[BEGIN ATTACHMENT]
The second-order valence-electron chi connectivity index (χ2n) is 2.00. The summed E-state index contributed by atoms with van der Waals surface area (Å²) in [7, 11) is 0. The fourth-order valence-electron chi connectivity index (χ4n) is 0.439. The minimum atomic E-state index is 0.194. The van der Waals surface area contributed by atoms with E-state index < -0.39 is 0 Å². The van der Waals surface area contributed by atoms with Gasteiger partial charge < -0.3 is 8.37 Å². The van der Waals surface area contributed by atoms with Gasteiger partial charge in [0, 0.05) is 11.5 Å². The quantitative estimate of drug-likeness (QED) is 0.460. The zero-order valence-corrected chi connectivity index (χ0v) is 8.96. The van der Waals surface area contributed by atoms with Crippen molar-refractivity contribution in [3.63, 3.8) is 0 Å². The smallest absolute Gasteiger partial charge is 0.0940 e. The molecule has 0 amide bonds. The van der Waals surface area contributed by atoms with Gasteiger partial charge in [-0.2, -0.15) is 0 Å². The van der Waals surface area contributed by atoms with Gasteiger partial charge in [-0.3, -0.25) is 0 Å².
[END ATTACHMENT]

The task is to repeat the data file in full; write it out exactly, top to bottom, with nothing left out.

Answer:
The second-order valence-electron chi connectivity index (χ2n) is 2.00. The summed E-state index contributed by atoms with van der Waals surface area (Å²) in [7, 11) is 0. The fourth-order valence-electron chi connectivity index (χ4n) is 0.439. The minimum atomic E-state index is 0.194. The van der Waals surface area contributed by atoms with E-state index < -0.39 is 0 Å². The van der Waals surface area contributed by atoms with Gasteiger partial charge < -0.3 is 8.37 Å². The van der Waals surface area contributed by atoms with Gasteiger partial charge in [0, 0.05) is 11.5 Å². The quantitative estimate of drug-likeness (QED) is 0.460. The zero-order valence-corrected chi connectivity index (χ0v) is 8.96. The van der Waals surface area contributed by atoms with Crippen molar-refractivity contribution in [3.63, 3.8) is 0 Å². The smallest absolute Gasteiger partial charge is 0.0940 e. The molecule has 0 amide bonds. The van der Waals surface area contributed by atoms with Gasteiger partial charge in [-0.2, -0.15) is 0 Å². The van der Waals surface area contributed by atoms with Gasteiger partial charge in [-0.3, -0.25) is 0 Å².